That seemed familiar too, although somehow for a different reason.
She sat up, resting her arms on her knees. She was wearing slacks, a jacket. Her knuckles were scraped and bruised. A taxicab drove by the mouth of the alley several dozen yards away and she realised she was in London.
She didn?t know how she knew it was London, what or where London was, or why it filled her with a certain relief, but she knew that she knew.
Forcing herself to her feet, she took stock of her surroundings.
The dead body on the ground between her and the alley?s dead end caught her attention first.
Her reaction was strange, or at least might have been; there was no fear or revulsion, only resignation, as though this were a familiar scene playing out for the hundredth time to no happy conclusion. She approached the face down body (too much like her own earlier pose for comfort) and rolled it over.
A flash. A memory. Looking over the shoulder of a London bobby, looking down on a body, lying in a very similar — the same? — alley. Blood everywhere. the poor woman’s eyes wide with terror and death and the stink of blood and offal is nearly overwhelming and —
Five… no, seven bullet entry points. Centre mass. Also, his eyes were missing. It did not look as though he?d ever had them.
In a sudden flash of memory, she remembered the scene. He was stalking towards her from the dead-end of the alley, half-smiling. She had had a pistol in her memory, and he had been wearing sun glasses.
Searching, she found the gun against the wall and shortly thereafter found a holster for it at the small of her back. The other?s sun glasses she didn?t see.
She frowned. It didn?t feel right, having used a gun. There was something…
Something… off. Wrong weapon. Not the feeling that she wouldn?t have killed someone, but the feeling that it wouldn?t have been this way.
Something was wrong, but that wasn?t quite the worst of it.
She?d been trying to remember her name since she?d first rolled over and faced the sun, and she couldn?t.
-=-=-
[The nobilis of Punishment is played by Dave Hill.]

The first attempt at Nobilis

As should be evident by now, there is a HELL of a lot of stuff to process just in the background for Nobilis — the book is 300 pages and maybe 10 of it is hard rules… the rest are examples and and examples and great great great fiction and more examples.
For a test game, I needed to simplify the background.
That usually means I start killing people.
The idea is simple: character generation is more than involved enough without having to frell with designing Chancels (the players job) and their Imperator (also the player’s job, and both come AFTER character creation for a number of reasons.)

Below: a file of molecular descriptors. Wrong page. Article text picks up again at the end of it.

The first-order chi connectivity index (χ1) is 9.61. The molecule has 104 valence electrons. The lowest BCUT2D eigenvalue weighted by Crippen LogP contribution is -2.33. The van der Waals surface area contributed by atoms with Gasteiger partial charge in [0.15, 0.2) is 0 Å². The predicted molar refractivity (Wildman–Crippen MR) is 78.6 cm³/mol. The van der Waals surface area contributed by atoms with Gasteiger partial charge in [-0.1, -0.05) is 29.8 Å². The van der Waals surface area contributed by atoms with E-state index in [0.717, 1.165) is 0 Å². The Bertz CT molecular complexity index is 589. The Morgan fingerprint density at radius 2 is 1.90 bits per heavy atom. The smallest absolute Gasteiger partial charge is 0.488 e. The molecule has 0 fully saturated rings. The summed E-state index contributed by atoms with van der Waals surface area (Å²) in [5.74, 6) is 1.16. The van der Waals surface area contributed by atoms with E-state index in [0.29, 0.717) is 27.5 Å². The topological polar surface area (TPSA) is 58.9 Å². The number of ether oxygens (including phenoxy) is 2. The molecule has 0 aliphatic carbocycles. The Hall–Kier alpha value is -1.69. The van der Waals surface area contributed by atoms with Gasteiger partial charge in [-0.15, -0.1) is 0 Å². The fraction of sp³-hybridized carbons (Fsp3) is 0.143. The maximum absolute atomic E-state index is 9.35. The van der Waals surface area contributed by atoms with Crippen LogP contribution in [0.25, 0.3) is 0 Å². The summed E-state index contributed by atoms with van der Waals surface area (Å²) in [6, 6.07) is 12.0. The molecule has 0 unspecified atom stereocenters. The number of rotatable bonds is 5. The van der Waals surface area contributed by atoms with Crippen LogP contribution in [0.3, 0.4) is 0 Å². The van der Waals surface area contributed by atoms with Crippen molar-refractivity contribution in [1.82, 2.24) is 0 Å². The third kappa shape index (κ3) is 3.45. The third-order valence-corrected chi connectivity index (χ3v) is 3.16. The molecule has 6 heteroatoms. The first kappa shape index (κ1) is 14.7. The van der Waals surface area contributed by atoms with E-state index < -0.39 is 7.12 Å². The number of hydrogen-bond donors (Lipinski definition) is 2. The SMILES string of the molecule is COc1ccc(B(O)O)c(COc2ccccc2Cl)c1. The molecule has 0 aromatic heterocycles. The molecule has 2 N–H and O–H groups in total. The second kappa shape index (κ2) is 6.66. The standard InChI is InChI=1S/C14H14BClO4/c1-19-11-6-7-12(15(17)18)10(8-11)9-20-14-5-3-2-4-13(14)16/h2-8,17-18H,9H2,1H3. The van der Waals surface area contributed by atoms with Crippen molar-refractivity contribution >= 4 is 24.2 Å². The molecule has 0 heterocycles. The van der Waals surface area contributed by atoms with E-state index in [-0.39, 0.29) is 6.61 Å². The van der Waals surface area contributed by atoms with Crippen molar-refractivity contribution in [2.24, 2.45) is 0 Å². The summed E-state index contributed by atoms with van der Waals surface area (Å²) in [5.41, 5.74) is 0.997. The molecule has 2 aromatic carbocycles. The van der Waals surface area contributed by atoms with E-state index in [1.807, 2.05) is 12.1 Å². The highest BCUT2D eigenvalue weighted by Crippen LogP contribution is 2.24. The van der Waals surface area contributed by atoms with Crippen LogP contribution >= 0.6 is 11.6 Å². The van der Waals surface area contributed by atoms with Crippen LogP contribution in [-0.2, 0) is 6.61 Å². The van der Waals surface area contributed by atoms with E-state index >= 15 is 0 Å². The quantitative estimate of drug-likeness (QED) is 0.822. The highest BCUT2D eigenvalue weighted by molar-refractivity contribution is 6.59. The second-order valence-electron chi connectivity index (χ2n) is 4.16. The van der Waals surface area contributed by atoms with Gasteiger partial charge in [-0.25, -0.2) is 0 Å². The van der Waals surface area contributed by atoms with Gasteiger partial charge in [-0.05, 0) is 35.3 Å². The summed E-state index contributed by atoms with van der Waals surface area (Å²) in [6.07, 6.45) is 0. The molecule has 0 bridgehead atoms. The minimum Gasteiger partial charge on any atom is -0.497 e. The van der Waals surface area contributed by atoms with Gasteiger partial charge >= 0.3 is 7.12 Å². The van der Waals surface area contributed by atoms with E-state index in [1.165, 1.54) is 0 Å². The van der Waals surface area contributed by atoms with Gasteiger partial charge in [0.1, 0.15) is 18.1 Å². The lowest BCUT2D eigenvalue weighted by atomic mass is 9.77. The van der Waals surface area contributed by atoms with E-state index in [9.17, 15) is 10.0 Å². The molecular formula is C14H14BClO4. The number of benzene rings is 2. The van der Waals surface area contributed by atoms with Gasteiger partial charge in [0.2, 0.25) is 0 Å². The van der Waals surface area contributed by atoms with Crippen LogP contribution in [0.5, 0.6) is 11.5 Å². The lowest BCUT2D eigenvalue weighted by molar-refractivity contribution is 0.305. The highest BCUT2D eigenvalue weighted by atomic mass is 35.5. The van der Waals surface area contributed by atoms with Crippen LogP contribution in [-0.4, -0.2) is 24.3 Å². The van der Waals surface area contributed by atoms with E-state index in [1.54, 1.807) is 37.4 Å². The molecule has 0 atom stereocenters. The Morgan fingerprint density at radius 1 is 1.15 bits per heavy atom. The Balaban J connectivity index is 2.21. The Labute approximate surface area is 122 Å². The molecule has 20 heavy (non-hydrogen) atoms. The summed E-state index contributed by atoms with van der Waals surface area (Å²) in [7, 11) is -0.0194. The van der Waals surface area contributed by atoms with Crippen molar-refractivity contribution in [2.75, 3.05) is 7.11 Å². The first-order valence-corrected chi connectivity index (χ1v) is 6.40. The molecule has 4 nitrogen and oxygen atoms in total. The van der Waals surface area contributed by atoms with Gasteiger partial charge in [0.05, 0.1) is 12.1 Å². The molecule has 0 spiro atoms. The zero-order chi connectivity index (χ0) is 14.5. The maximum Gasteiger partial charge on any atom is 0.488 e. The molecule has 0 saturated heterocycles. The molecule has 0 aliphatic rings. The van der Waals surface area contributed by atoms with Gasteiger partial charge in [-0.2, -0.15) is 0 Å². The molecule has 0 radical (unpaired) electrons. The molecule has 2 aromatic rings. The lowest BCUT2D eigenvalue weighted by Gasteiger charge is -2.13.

So, the premise: The characters are Nobilis whose Imperator is accused of Treason against Creation and the Valde Bellum… it (the Imperator) is found guilty and destroyed.
Usually, that’s the end of it: destroying the Imperator means the Chancel breaks apart and/or returns to what it used to be as part of the Prosaic Earth and the Nobilis die from the shock of having a god’s soul ripped out of their body.
Didn’t happen. Therefore, the treasonous (and they MUST be treasonous if their Imperator was, right?) Nobilis must be hunted down and likewise destroyed. That’s the seed of the plot.
But wait, there’s more
Just because the destruction of their Boss didn’t kill them doesn’t mean there aren’t downsides: the PC’s start out the story separated from each other, away from their Chancel (just as well, as it’s currently occupied by hostile forces), and utterly Amnesiac from the psychic shock of what’s just happened.
(Cool, but also a key game-thing: since the players have amnesia, the PLAYERS don’t have to keep track of all the background stuff — they don’t even have to remember the game rules… as they slowly remember who and what they are, I can phase in their introduction to the rules and background: one player has an Aspect confrontation… another works with her Domain… another with her Gifts while a fourth is contacted by a Nobilis that wants to help them avoid the forces sent by Lord Entropy.)
When they wake up, each encounters evidence that Things Aren’t All Right, and that they’ve recently been involved in either Fight or Flight. Flashes of memory both help and hinder them at this point. One finds herself in an alleyway in London. Next to her lies the body of a dead man with no eyes, and she remembers (in a sudden flash) shooting him.